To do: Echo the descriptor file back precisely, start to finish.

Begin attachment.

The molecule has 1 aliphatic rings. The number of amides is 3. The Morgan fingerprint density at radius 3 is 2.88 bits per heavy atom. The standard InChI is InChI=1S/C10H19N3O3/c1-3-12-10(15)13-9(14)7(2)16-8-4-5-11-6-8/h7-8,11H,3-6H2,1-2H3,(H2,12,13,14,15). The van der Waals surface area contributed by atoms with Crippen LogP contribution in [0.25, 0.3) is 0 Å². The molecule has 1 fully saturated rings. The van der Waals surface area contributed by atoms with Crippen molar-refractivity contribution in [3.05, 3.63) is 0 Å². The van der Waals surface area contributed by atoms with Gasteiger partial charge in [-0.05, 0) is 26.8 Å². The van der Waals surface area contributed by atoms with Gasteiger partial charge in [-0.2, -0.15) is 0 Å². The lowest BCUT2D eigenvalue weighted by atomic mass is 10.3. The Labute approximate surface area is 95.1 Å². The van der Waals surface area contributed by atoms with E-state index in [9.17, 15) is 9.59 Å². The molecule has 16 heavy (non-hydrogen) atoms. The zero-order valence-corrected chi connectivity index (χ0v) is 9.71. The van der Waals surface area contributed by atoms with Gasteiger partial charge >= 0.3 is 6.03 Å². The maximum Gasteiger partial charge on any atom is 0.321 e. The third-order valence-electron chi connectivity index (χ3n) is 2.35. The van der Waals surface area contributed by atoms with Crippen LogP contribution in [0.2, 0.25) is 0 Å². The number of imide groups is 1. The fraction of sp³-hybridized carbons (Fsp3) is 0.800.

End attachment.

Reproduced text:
The molecule has 1 aliphatic rings. The number of amides is 3. The Morgan fingerprint density at radius 3 is 2.88 bits per heavy atom. The standard InChI is InChI=1S/C10H19N3O3/c1-3-12-10(15)13-9(14)7(2)16-8-4-5-11-6-8/h7-8,11H,3-6H2,1-2H3,(H2,12,13,14,15). The van der Waals surface area contributed by atoms with Crippen LogP contribution in [0.25, 0.3) is 0 Å². The molecule has 1 fully saturated rings. The van der Waals surface area contributed by atoms with Crippen molar-refractivity contribution in [3.05, 3.63) is 0 Å². The van der Waals surface area contributed by atoms with Gasteiger partial charge in [-0.05, 0) is 26.8 Å². The van der Waals surface area contributed by atoms with Gasteiger partial charge in [-0.2, -0.15) is 0 Å². The lowest BCUT2D eigenvalue weighted by atomic mass is 10.3. The Labute approximate surface area is 95.1 Å². The van der Waals surface area contributed by atoms with E-state index in [9.17, 15) is 9.59 Å². The molecule has 16 heavy (non-hydrogen) atoms. The zero-order valence-corrected chi connectivity index (χ0v) is 9.71. The van der Waals surface area contributed by atoms with Gasteiger partial charge >= 0.3 is 6.03 Å². The maximum Gasteiger partial charge on any atom is 0.321 e. The third-order valence-electron chi connectivity index (χ3n) is 2.35. The van der Waals surface area contributed by atoms with Crippen LogP contribution in [0.2, 0.25) is 0 Å². The number of imide groups is 1. The fraction of sp³-hybridized carbons (Fsp3) is 0.800.